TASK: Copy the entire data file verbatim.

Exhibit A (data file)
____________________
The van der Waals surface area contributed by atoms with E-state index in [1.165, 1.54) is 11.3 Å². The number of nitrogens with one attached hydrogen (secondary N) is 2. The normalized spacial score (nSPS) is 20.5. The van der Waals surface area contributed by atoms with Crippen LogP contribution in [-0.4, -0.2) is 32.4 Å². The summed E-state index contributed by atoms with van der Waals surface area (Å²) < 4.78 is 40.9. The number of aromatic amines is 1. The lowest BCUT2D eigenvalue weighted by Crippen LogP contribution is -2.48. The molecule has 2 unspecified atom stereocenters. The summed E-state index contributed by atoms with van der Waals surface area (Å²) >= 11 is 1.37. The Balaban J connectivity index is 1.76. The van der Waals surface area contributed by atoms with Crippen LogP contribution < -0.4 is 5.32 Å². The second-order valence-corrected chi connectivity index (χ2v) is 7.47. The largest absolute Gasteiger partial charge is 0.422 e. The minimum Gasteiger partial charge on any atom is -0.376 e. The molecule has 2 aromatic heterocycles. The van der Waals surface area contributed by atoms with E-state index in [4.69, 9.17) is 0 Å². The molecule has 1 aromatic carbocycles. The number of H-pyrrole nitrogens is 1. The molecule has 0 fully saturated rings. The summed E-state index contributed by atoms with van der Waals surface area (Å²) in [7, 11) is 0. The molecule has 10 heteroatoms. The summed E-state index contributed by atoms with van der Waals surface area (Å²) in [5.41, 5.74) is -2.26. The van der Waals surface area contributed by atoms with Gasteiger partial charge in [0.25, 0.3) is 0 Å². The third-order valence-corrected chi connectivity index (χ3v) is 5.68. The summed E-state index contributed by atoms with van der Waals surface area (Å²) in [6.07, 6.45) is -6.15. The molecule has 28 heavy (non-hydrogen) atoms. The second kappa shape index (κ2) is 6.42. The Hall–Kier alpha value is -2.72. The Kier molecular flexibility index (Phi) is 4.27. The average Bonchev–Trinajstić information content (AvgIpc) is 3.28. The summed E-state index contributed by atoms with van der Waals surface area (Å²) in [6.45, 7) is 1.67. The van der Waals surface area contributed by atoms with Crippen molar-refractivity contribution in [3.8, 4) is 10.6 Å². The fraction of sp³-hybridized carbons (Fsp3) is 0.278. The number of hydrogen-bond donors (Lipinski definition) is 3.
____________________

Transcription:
The van der Waals surface area contributed by atoms with E-state index in [1.165, 1.54) is 11.3 Å². The number of nitrogens with one attached hydrogen (secondary N) is 2. The normalized spacial score (nSPS) is 20.5. The van der Waals surface area contributed by atoms with Crippen LogP contribution in [-0.4, -0.2) is 32.4 Å². The summed E-state index contributed by atoms with van der Waals surface area (Å²) < 4.78 is 40.9. The number of aromatic amines is 1. The lowest BCUT2D eigenvalue weighted by Crippen LogP contribution is -2.48. The molecule has 2 unspecified atom stereocenters. The summed E-state index contributed by atoms with van der Waals surface area (Å²) >= 11 is 1.37. The Balaban J connectivity index is 1.76. The van der Waals surface area contributed by atoms with Crippen LogP contribution < -0.4 is 5.32 Å². The second-order valence-corrected chi connectivity index (χ2v) is 7.47. The largest absolute Gasteiger partial charge is 0.422 e. The minimum Gasteiger partial charge on any atom is -0.376 e. The molecule has 2 aromatic heterocycles. The van der Waals surface area contributed by atoms with E-state index in [4.69, 9.17) is 0 Å². The molecule has 1 aromatic carbocycles. The number of H-pyrrole nitrogens is 1. The molecule has 0 fully saturated rings. The summed E-state index contributed by atoms with van der Waals surface area (Å²) in [7, 11) is 0. The molecule has 10 heteroatoms. The summed E-state index contributed by atoms with van der Waals surface area (Å²) in [5.41, 5.74) is -2.26. The van der Waals surface area contributed by atoms with Gasteiger partial charge in [0.25, 0.3) is 0 Å². The third-order valence-corrected chi connectivity index (χ3v) is 5.68. The summed E-state index contributed by atoms with van der Waals surface area (Å²) in [6.07, 6.45) is -6.15. The molecule has 28 heavy (non-hydrogen) atoms. The second kappa shape index (κ2) is 6.42. The Hall–Kier alpha value is -2.72. The Kier molecular flexibility index (Phi) is 4.27. The average Bonchev–Trinajstić information content (AvgIpc) is 3.28. The summed E-state index contributed by atoms with van der Waals surface area (Å²) in [6.45, 7) is 1.67. The van der Waals surface area contributed by atoms with Crippen molar-refractivity contribution in [3.8, 4) is 10.6 Å². The fraction of sp³-hybridized carbons (Fsp3) is 0.278. The number of hydrogen-bond donors (Lipinski definition) is 3.